Tag: Poland HotelsView All Tags
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If Paris, Rome and London have begun to lose their luster and you're looking for a novel way to explore Europe's vast terrain, don't fret. Way over on the other end of the continent, countries like Romania, Hungary, Poland, Estonia and Croatia beckon with 17th century castles, lush countryside, and unspoiled coastal cities. Here's a look at some of the most stunning old-world hotels to be found in the region.
Three Sisters Hotel, Estonia
This Relais & Chateaux-branded property is actually made up of three former merchant houses, built in the fourteenth century, and located within the walls of Tallinn's Old Town. Guest rooms (all renovated in 2003) convey the building's intimate, medieval vibe, but it's the suites that get the most play: four-poster beds, claw foot tubs, and spacious living rooms with the original ceiling beams.
Downstairs, guests can cozy up next to the fireplace, sip on vodka in the dungeon-like Beluga Bar, or head to the award-winning Bordoo restaurant for a five-course degustation menu (65 EUR pp) featuring Estonian specialties like onion consomme, steamed whitefish, elk "cocotte," beef fillet and apple with salted caramel.
Rates from $500/night.
Six more after the jump!
Hotel Rebrandings / Luxury Collection Hotels / Warsaw Hotels / Le Meridien Hotels / Poland Hotels / Hotel News / Hotel Lobbies / → All Tags
Up until very recently, one of the top places to stay in Warsaw, Poland was Le Meridien Bristol, a gorgeous landmark building located right in the center of the city. And technically, the Bristol still ranks as one of Warsaw's top hotels, except as of earlier this month, it's going by a new name.
An eight-month, EUR 12 million renovation resulted in several major changes to the property: refreshed guest rooms and public spaces, a new restaurant and wine bar, and, most importantly for SPG members, a re-branding from Le Meridien to Luxury Collection. Ooooh!
As of January 17, the elegant 112-year-old hotel began flying the LC flag, thus joining the ranks of such renowned places as Venice's Hotel Danieli, Manhattan's The Chatwal and Shanghai's brand new Twelve at Hengshan.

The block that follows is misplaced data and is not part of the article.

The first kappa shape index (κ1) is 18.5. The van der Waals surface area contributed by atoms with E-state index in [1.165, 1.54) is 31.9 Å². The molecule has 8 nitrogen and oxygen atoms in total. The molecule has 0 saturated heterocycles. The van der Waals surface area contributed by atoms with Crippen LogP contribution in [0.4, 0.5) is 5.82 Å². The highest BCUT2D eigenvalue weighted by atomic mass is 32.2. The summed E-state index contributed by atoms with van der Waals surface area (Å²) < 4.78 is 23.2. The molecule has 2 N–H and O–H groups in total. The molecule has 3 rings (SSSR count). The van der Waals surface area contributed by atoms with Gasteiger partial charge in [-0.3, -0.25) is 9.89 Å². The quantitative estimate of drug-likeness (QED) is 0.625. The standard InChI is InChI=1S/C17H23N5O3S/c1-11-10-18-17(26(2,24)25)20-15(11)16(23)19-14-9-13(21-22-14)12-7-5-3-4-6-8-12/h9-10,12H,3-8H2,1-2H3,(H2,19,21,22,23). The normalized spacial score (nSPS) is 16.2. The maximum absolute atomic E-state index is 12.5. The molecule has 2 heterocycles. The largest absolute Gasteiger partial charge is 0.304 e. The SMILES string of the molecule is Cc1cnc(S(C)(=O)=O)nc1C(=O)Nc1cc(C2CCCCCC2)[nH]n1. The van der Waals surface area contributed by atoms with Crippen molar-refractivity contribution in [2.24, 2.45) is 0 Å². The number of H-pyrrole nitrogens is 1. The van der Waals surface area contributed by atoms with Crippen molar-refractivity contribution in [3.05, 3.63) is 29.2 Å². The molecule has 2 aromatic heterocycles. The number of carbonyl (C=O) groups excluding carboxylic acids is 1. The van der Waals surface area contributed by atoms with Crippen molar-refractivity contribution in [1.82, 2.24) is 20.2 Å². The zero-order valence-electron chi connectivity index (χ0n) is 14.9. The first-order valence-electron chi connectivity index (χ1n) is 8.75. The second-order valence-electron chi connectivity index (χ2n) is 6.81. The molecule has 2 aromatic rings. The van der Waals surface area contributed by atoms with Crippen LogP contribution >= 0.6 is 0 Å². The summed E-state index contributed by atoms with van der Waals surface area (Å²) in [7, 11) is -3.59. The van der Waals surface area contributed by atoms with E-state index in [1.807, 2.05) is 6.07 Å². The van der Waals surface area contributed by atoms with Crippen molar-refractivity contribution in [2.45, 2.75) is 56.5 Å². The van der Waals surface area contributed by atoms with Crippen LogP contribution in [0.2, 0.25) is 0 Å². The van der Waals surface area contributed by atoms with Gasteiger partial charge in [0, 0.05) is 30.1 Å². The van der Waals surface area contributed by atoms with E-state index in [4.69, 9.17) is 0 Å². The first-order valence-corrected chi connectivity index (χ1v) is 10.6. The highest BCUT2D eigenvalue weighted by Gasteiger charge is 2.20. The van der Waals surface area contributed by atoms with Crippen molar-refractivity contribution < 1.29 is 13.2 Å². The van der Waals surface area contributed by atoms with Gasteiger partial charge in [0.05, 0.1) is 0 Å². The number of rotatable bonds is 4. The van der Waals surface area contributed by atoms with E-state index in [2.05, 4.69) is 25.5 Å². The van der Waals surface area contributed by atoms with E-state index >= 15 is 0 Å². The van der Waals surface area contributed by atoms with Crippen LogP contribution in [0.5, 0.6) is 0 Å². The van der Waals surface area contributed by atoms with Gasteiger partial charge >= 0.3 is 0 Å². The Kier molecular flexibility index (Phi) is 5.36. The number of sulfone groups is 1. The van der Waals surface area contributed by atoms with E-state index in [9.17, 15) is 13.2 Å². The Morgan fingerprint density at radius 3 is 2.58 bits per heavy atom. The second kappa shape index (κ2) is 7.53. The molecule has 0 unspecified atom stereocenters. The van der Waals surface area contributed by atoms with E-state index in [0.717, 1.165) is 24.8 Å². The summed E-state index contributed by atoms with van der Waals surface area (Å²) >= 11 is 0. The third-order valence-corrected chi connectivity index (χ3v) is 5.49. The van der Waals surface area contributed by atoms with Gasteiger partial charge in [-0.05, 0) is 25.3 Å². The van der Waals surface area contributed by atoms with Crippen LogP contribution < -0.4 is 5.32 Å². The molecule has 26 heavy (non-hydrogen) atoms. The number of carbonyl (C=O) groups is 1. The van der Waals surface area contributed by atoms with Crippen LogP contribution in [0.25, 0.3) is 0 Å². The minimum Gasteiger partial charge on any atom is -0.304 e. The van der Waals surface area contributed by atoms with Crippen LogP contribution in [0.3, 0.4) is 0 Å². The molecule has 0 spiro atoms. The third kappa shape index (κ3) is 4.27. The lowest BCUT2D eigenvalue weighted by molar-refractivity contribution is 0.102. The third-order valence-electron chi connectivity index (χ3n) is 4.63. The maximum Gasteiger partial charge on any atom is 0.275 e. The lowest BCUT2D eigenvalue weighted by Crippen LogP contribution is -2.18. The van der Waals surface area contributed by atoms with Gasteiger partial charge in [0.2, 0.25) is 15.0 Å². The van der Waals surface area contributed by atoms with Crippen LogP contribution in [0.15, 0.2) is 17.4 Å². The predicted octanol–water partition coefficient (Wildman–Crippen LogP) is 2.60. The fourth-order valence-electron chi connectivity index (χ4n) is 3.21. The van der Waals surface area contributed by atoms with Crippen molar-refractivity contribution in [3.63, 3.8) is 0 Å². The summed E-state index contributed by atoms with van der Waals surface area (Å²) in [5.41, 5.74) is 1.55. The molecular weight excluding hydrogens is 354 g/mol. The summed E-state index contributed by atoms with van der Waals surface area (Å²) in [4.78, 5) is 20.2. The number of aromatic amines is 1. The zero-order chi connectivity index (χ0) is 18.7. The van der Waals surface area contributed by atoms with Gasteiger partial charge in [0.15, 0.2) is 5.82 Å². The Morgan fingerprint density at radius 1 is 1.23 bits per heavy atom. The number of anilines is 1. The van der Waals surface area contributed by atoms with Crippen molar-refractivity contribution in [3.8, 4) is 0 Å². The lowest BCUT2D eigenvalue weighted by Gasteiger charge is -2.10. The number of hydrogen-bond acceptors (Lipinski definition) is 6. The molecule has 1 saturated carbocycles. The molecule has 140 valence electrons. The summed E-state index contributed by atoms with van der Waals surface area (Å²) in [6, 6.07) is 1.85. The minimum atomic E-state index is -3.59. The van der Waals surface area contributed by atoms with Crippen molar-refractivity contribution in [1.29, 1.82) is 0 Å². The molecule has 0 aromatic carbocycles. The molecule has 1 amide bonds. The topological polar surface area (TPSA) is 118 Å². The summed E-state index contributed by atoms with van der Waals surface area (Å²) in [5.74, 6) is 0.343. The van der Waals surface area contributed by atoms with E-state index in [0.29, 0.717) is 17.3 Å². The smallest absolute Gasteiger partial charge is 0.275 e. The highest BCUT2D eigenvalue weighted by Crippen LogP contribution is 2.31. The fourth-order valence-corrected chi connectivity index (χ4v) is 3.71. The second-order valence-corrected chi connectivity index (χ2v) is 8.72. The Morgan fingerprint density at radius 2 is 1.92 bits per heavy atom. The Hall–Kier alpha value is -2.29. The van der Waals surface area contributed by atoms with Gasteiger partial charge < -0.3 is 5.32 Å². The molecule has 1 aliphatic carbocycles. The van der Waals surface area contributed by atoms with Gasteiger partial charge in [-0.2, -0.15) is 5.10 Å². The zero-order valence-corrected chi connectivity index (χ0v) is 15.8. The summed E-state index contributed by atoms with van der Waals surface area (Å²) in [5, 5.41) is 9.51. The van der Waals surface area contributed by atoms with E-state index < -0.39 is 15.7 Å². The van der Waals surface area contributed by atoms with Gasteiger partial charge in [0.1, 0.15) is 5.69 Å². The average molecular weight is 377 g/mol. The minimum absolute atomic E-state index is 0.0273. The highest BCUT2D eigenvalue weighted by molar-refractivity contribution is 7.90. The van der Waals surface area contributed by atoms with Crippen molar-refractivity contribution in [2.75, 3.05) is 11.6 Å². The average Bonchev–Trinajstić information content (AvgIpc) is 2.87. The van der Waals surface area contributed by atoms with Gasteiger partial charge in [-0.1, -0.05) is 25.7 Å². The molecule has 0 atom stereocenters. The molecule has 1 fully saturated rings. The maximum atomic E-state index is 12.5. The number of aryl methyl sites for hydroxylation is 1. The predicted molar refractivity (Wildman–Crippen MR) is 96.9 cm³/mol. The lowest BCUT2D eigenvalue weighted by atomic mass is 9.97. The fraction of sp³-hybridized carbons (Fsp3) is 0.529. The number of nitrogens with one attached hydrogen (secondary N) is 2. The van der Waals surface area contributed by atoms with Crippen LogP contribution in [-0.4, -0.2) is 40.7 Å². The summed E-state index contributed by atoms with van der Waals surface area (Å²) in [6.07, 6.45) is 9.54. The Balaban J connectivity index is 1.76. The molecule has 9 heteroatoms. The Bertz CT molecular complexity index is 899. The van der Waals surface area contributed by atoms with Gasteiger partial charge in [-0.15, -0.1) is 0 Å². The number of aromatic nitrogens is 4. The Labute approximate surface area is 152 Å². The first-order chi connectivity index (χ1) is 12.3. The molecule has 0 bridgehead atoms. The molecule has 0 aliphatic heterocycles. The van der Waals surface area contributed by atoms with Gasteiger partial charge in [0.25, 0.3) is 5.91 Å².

Hilton Hotels is adding more international properties to its brand than the Jolie-Pitts are adding kiddies to its clan. The company recently debuted three new hotels in far-flung locales like Japan, China and Poland.
Check after the jump for more on the new hotels.
Oh, how worldly you are, NYT! For its latest Check In, Check Out review, the paper headed to Poland. Specifically to Andel’s Hotel Lodz in the country’s third-largest city, Lodz. The hotel was apparently “still a bit unsteady” a few months ago—it opened in May—but is getting its footing fast. The red-brick building was once a weaving mill but is now home to business hotel for the booming city. The lobby, says the Times, is “improbably grand.”
Highlights: Loft-high ceilings in the guest room showed off the building’s original exposed brick and ironwork, while modern touches included a glass-top desk and flat-screen TV. The reviewer was able to order a full meal from the hotel’s bar menu despite arriving after 11 p.m. and the food was “above room-service average.” At first the waiter forgot the beer ordered but it was on the house when it did appear soon after. There’s a modern spa and a glass-domed rooftop pool with great views.
A candidate for our Geek Hotels 2010 list.
It makes sense that a luxury hotel decked out in electronic art would be located somewhere between Berlin and Krakow. (Or, for that matter, floating round a tin can far above the moon). Blow Up Hall 50 50 opened up last month in Poznan, Poland and it has taken interactive art to inhabitable levels.
Guests figuratively should take their protein pills and put their helmets on before entering the black-walled foyer flanked with a video installation created by Tate museum display artist Rafael Lozano-Hemmer. Think meta-meta: 2,400 CCTV scrambled images of the hotel's guests doing whatever they do in the hotel lobby recorded for art's sake. Thankfully, this does not include footage from inside the guestrooms or bathroom use.
Too bad, though as the bathrooms are niftily hidden behind closet doors and have disorienting mirrors strategically mounted for bizarre levels of voyeurism. (Actually, we're very glad there aren't cameras in the bathrooms).